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‘Pakistan Will Lose If It Swings Like A Pendulum Between Saudi Arabia And China’

NEW DELHI: Pakistan’s outburst against Saudi Arabia is part domestic compulsion, part unwillingness to recognise global realities, Aparna Pande says on ‘Talking Point’, while Shuja Nawaz warns “Pakistan will lose if it swings like a pendulum between Saudi Arabia and China.”

Pakistan’s Army Chief and ISI DG returned from Saudi Arabia this week without meeting the Crown Prince. The visit took place after Foreign Minister Shah Mehmood Qureshi issued an ultimatum for the Organisation of Islamic Cooperation (OIC) to call a ministerial meeting on Jammu and Kashmir. Pakistan reportedly was then forced to repay $1 billion of a $3 billion Saudi loan and Riyadh is said to have frozen a $3.2 billion oil credit facility. China apparently stepped in to help Islamabad and Foreign Minister Qureshi is currently in Hainan for the second China-Pakistan foreign ministers’ strategic dialogue.

The OIC represents “1.8 billion people with 1.8 billion views,” so countries other than the founder, Saudi Arabia, like Turkey, Malaysia and Qatar “are vying to take over leadership on particular regional issues,” says Nawaz, Distinguished Fellow, South Asia Centre, Atlantic Council. Pointing out double standards, Dr Aparna Pande, Director, Future of India & South Asia Initiative, Hudson Institute, says “Pakistan has ignored the Uyghur issue for decades because of its China relationship”.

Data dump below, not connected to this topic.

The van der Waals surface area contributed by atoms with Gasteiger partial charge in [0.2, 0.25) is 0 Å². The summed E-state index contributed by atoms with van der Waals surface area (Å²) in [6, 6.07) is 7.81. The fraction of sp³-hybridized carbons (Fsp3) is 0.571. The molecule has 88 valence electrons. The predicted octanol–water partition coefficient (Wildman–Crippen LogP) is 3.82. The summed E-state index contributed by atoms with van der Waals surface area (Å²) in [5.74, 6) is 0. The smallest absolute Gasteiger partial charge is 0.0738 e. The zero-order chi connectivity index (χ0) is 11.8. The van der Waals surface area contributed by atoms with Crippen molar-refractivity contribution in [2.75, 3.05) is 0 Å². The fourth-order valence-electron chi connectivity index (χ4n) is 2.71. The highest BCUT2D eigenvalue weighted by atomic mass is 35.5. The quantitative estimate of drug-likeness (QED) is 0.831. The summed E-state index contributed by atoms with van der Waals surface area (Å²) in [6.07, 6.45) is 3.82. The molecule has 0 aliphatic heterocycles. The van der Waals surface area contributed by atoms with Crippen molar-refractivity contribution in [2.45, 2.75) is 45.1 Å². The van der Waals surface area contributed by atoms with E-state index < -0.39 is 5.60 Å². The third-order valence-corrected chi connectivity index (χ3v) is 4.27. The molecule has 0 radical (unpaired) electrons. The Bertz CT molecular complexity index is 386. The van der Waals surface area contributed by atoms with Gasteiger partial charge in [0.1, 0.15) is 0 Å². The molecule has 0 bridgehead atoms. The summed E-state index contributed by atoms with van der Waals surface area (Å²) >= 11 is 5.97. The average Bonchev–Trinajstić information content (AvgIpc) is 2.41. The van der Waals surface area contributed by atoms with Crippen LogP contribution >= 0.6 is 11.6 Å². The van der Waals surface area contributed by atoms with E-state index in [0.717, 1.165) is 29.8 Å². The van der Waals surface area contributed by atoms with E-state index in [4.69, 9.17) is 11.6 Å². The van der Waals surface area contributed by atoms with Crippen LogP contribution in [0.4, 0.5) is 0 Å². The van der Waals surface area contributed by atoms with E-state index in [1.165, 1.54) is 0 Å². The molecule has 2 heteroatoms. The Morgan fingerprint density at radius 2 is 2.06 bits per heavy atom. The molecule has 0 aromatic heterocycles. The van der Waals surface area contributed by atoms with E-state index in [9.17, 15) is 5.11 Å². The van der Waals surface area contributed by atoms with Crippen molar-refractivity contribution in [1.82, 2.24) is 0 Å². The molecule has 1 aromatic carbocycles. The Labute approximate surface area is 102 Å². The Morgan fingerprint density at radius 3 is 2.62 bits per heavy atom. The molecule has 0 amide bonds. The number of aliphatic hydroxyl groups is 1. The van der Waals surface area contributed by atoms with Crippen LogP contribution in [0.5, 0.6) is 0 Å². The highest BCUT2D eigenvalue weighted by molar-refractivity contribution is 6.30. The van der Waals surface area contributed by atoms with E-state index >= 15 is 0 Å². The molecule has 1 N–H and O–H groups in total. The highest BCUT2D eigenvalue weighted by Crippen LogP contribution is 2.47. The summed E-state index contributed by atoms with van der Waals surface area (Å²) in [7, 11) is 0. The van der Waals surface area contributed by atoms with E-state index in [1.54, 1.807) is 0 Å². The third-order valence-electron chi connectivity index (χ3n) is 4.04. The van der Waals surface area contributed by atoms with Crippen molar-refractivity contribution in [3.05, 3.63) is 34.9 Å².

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“Saudi Arabia and the Gulf countries have built and want better economic, military and strategic relations with India,” Dr Pande points out. Nawaz agrees, saying, “Saudi trade with India far exceeds trade with Pakistan,” and reminding of counter-terrorism cooperation going back to the Mumbai attacks when Riyadh extradited Abu Jundal. Pakistan “presumes periodically” that “it’s more important than its Saudi, Chinese or American allies,” Dr Pande tells StratNews Global Associate Editor Amitabh P. Revi, while Nawaz says “Pakistan can take only so much advantage of its strategic location”.

The Director at Hudson Institute notes “the play involving China and Saudi Arabia, two of Pakistan’s current ideological allies,” while the Atlantic Council Distinguished Fellow describes Beijing as a “long game player” warning Pakistan that it should, “strengthen its ability to stand on its own feet rather than become totally dependent on one side or the other”. He also cautions Islamabad of the parallel connectivity route that China is working on with Iran, saying, “if CPEC (China-Pakistan Economic Corridor) projects are delayed for any reason, Beijing will have this other opportunity.” Dr Pande though points to the problem of U.S. sanctions and the difficulty with using local currency till the American dollar is paramount in international financial transactions. Shuja Nawaj concludes the conversation with the reminder that “the pandemic is having far reaching and long term effects and Indian and Pakistani politicians need to focus on the economy, trade and jobs rather than getting into spats aimed at strengthening their voter bases”.